This is a guest post from @johnnyvoid and originally appeared here.
This will be achieved by using an independent medical assessment as the key part of the decision making process when considering a claim for the new benefit. That assessment will be carried out by a private company.
We already have an effective model of how the new scheme might operate. The Work Capability Assessment (WCA) is a short computer test carried out by French IT firm Atos which is used to determine eligibility for the out of work sickness and disability benefit Employment Support Allowance. For everyone other the Government and Atos themselves, it has been an unmitigated disaster. The constant assessment and re-assessment regime has driven an increasing number of people to take their own lives. A recent Daily Mirror investigation found that 32 people a week die after being declared ‘fit for work’ by Atos. Around 40% of appeals against Atos’ decisions are successful and the appeals system is in meltdown due to the number of cases being brought.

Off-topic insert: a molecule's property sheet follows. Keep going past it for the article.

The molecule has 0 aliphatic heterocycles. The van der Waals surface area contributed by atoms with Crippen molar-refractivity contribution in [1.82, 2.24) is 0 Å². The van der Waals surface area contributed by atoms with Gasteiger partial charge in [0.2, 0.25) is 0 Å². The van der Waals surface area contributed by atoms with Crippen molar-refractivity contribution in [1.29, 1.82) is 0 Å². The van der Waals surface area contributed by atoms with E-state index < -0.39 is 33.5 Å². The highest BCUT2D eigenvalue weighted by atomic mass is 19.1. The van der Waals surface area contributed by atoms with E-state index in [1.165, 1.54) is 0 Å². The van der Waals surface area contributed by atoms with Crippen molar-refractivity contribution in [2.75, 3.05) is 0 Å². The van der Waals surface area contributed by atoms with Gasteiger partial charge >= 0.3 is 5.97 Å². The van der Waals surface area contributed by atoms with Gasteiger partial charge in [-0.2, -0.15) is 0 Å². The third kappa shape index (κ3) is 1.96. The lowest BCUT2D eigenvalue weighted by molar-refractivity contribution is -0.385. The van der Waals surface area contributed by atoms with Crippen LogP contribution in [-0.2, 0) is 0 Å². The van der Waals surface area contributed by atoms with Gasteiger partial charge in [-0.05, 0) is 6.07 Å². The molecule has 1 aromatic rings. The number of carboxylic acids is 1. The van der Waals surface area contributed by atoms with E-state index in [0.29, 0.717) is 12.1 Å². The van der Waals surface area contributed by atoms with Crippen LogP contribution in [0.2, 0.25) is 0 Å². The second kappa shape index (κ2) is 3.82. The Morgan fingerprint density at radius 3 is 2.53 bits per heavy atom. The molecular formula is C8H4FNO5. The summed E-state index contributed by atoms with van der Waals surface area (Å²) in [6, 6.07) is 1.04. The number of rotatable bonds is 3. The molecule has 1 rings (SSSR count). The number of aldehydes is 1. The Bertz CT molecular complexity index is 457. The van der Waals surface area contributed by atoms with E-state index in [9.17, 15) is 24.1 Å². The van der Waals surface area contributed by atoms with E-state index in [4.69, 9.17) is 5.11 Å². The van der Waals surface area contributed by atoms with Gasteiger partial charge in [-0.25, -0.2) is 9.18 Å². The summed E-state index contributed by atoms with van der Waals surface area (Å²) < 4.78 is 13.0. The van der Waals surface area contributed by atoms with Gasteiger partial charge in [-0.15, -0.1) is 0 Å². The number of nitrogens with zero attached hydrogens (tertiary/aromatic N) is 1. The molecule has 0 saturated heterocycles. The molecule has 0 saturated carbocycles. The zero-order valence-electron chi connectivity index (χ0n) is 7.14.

Despite some tampering around the edges due to a recent review of the process, there are no plans to abolish or significantly reform the WCA. This should serve as a stark warning to people facing the new PIP testing regime. The Government are happy with Atos the way things are. Lots of people are losing their benefits. That was always all they wanted.
The stated agenda of PIP is to remove benefits from 20% of disabled people. All other mealy mouthed attempts at reform are secondary to this. It will be down to the private sector to carry out this cull. In many ways the PIP process will be identical to the WCA. It may yet even be Atos who carry out the assessments.